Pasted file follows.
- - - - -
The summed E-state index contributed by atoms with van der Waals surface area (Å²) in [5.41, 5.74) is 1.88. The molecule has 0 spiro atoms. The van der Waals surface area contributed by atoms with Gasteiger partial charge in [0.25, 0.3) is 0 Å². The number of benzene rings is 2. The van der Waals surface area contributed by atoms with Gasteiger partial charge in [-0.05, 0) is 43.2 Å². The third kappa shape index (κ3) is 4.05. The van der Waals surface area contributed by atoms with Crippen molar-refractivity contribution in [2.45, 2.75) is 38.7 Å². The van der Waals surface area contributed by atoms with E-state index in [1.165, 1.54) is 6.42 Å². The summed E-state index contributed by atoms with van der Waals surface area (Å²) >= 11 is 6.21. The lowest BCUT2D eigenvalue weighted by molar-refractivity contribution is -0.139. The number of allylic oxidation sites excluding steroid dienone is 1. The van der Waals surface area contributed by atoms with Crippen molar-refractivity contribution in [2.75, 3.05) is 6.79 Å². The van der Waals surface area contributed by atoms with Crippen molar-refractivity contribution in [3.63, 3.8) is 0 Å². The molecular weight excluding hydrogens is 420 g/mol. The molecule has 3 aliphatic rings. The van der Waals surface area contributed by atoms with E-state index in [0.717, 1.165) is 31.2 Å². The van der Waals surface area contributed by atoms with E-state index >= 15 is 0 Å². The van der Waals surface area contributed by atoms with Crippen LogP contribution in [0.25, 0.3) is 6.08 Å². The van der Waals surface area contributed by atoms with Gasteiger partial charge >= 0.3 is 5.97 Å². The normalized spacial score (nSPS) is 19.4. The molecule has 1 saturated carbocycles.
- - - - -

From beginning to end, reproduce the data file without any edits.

The summed E-state index contributed by atoms with van der Waals surface area (Å²) in [5.41, 5.74) is 1.88. The molecule has 0 spiro atoms. The van der Waals surface area contributed by atoms with Gasteiger partial charge in [0.25, 0.3) is 0 Å². The number of benzene rings is 2. The van der Waals surface area contributed by atoms with Gasteiger partial charge in [-0.05, 0) is 43.2 Å². The third kappa shape index (κ3) is 4.05. The van der Waals surface area contributed by atoms with Crippen molar-refractivity contribution in [2.45, 2.75) is 38.7 Å². The van der Waals surface area contributed by atoms with E-state index in [1.165, 1.54) is 6.42 Å². The summed E-state index contributed by atoms with van der Waals surface area (Å²) >= 11 is 6.21. The lowest BCUT2D eigenvalue weighted by molar-refractivity contribution is -0.139. The number of allylic oxidation sites excluding steroid dienone is 1. The van der Waals surface area contributed by atoms with Crippen molar-refractivity contribution in [2.75, 3.05) is 6.79 Å². The van der Waals surface area contributed by atoms with Crippen molar-refractivity contribution in [3.63, 3.8) is 0 Å². The molecular weight excluding hydrogens is 420 g/mol. The molecule has 3 aliphatic rings. The van der Waals surface area contributed by atoms with E-state index in [0.717, 1.165) is 31.2 Å². The van der Waals surface area contributed by atoms with E-state index >= 15 is 0 Å². The van der Waals surface area contributed by atoms with Crippen LogP contribution in [0.25, 0.3) is 6.08 Å². The van der Waals surface area contributed by atoms with Gasteiger partial charge >= 0.3 is 5.97 Å². The normalized spacial score (nSPS) is 19.4. The molecule has 1 saturated carbocycles.